The only edgy thing about this material is the kind one feels when you run your fingernails down a chalkboard.

If one wants to see cartoons as twisted as this, they can find them in most all-night liquor stores and probably for less than the admission price (plus they can keep the comic book when they're done).

Believe me if I lived up there, I truly would stack up those little $500 bills from my own game, and do just what I'm suggesting. At least there would be some feed-back to the people who arranged for this exhibit, and maybe they'd take the hint.

I think I told you I used to play piano for art exhibits as well as promote artists, so it's not like I don't know the power of the viewing public, if they don't like what's on display. If someone wants to take up the cause (I know you have to work and don't have the time), you could at least get a reporter from a local newspaper to put an article in the paper questioning the wisdom and logic of this selection, and possibly get it modified at least. Diane


Oh yes, I see it's running from January 22 until September 5, 2011. On top of this, this is what the gallery has to say about the exhibit:

Since the origins of Surrealism in the 1920s, the tension between the recognizable and the unfamiliar has inspired and informed artistic practices. Unreal, drawn primarily from the Gallery’s permanent collection and augmented with local loans, considers contemporary artists’ explorations beyond the rational and looks at the ways in which they delve into ideas around desire, fantasy, anxiety and the absurd. Although many of the images and objects presented may initially appear normal and familiar, upon closer examination these quotidian scenes have been transformed into strange, mysterious and at times nightmarish depictions.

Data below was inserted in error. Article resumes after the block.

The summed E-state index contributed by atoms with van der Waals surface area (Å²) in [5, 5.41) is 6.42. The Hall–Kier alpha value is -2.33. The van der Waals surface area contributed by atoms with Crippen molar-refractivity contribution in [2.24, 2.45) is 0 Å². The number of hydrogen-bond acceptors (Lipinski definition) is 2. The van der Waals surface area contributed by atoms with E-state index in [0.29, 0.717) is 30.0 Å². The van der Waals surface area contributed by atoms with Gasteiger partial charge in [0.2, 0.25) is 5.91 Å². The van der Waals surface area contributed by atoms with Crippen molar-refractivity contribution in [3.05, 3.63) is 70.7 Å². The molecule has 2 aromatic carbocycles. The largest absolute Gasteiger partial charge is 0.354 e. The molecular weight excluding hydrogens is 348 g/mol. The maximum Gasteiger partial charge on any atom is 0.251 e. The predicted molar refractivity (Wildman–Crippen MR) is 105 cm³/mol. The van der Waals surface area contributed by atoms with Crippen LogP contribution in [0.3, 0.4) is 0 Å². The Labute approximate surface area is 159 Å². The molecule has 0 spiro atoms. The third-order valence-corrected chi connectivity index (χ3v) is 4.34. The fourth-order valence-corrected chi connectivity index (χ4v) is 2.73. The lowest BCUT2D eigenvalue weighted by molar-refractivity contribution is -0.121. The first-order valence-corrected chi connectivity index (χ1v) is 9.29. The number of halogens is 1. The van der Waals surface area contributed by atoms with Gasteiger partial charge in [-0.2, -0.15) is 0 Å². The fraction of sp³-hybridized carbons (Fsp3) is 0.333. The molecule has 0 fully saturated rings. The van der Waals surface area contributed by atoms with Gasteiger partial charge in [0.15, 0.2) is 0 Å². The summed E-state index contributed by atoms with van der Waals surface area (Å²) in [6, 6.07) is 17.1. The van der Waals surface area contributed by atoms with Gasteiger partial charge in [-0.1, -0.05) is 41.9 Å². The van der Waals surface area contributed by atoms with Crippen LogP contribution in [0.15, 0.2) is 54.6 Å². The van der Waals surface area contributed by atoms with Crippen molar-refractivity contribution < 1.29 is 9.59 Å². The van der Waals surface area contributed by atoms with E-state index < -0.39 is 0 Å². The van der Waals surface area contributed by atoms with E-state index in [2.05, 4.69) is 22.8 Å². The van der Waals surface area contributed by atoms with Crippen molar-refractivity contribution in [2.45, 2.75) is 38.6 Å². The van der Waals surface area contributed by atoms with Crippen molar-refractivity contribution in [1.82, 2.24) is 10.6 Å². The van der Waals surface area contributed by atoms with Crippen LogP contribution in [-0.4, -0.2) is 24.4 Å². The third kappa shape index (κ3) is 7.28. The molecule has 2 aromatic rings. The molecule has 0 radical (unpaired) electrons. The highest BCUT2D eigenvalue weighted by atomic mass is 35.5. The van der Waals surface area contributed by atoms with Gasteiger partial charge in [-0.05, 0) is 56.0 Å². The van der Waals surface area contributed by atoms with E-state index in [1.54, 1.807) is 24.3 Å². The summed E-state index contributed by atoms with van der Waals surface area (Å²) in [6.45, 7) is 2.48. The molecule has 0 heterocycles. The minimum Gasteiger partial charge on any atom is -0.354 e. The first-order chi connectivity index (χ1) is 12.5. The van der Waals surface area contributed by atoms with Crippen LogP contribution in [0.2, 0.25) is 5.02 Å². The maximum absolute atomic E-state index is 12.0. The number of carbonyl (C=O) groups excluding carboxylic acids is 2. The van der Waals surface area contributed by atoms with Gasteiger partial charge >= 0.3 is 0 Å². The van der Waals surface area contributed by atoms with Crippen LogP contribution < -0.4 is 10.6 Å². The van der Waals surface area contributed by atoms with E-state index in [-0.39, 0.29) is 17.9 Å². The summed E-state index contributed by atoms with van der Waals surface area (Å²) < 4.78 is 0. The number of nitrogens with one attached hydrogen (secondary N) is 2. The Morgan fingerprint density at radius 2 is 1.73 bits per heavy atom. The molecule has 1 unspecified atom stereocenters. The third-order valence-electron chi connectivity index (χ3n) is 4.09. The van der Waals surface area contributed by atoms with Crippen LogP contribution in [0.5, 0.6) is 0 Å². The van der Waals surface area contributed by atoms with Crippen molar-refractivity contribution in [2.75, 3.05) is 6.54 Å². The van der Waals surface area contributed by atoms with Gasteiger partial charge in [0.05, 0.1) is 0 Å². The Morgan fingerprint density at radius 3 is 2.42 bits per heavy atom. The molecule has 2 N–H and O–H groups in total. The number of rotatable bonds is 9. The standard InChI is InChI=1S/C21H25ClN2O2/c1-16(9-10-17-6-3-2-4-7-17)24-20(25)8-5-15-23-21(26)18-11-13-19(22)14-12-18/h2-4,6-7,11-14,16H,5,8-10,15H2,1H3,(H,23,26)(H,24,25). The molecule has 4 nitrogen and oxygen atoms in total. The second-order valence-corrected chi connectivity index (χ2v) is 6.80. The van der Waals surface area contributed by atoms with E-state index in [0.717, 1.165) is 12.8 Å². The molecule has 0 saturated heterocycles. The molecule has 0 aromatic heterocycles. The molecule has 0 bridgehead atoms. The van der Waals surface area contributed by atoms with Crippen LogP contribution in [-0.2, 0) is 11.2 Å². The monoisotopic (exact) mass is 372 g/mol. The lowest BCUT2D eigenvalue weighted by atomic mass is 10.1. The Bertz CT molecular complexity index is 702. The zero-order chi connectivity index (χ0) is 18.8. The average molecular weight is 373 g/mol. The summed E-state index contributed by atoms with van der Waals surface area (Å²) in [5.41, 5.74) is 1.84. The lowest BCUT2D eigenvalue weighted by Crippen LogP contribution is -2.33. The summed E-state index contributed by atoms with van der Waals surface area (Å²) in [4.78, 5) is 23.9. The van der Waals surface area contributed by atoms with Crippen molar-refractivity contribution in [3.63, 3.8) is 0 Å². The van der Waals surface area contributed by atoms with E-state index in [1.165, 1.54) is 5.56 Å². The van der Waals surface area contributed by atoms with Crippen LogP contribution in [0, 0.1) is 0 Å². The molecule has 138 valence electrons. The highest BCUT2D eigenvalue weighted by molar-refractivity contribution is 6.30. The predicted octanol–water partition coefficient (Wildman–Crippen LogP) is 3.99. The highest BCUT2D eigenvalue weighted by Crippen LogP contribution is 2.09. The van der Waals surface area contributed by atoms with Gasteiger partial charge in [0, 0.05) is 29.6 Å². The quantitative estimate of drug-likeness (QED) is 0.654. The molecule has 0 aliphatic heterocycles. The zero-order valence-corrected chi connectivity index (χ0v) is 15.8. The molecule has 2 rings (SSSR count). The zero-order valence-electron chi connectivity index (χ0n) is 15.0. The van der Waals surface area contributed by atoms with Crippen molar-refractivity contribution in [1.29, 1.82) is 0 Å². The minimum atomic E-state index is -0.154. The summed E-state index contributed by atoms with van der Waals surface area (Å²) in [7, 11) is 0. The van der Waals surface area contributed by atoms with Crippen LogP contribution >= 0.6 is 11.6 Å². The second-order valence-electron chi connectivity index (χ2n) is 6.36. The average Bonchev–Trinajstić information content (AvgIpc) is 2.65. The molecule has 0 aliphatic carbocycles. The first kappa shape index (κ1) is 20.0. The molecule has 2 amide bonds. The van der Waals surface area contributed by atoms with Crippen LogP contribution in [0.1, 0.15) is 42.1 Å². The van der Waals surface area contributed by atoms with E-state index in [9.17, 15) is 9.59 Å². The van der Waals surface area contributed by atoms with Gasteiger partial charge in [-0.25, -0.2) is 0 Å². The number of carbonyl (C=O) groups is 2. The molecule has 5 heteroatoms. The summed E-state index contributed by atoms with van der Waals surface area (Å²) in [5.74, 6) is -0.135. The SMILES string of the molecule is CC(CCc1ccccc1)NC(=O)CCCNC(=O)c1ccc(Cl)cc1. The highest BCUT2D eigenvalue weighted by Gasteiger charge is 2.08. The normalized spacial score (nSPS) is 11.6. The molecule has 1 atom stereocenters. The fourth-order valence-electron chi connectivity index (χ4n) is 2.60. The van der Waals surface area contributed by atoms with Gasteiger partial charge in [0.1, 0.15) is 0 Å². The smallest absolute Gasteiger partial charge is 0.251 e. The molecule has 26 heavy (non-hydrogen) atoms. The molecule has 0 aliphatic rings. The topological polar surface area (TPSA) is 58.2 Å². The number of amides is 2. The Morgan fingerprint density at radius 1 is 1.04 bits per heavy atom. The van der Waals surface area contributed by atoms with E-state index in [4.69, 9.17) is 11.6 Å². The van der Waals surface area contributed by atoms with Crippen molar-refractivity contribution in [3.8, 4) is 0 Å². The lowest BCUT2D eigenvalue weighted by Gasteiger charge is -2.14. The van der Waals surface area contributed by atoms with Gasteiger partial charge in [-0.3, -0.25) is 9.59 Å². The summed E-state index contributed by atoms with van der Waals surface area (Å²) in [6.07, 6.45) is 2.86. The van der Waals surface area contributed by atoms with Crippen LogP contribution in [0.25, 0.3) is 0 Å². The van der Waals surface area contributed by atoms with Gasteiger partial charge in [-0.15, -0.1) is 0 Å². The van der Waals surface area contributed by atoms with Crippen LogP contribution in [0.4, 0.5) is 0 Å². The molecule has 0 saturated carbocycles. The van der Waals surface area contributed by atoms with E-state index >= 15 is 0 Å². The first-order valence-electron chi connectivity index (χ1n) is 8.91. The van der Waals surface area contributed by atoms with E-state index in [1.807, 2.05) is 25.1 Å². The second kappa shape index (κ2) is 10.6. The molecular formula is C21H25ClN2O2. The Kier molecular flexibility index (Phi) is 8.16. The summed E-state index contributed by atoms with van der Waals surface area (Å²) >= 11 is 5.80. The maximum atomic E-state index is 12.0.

From examinations of human vulnerability to the mining of the unconscious as a source of inspiration, to a conscious turn towards the strange and fantastic as a deliberate strategy to counter the cool rationality of conceptual art, this exhibition considers the diversity and innovation with which artists explore the many edges of reality. Artists include Francis Bacon, Maxwell Bates, Matthew Brown, Marcel Dzama, Jock Macdonald, Myfanwy Macleod, Luanne Martineau, Paul McCarthy, Jason McLean, Eric Metcalfe, Annette Messager, Sandra Meigs, Al Neil, Alfred Pellan, Marina Roy and Cindy Sherman, among many others.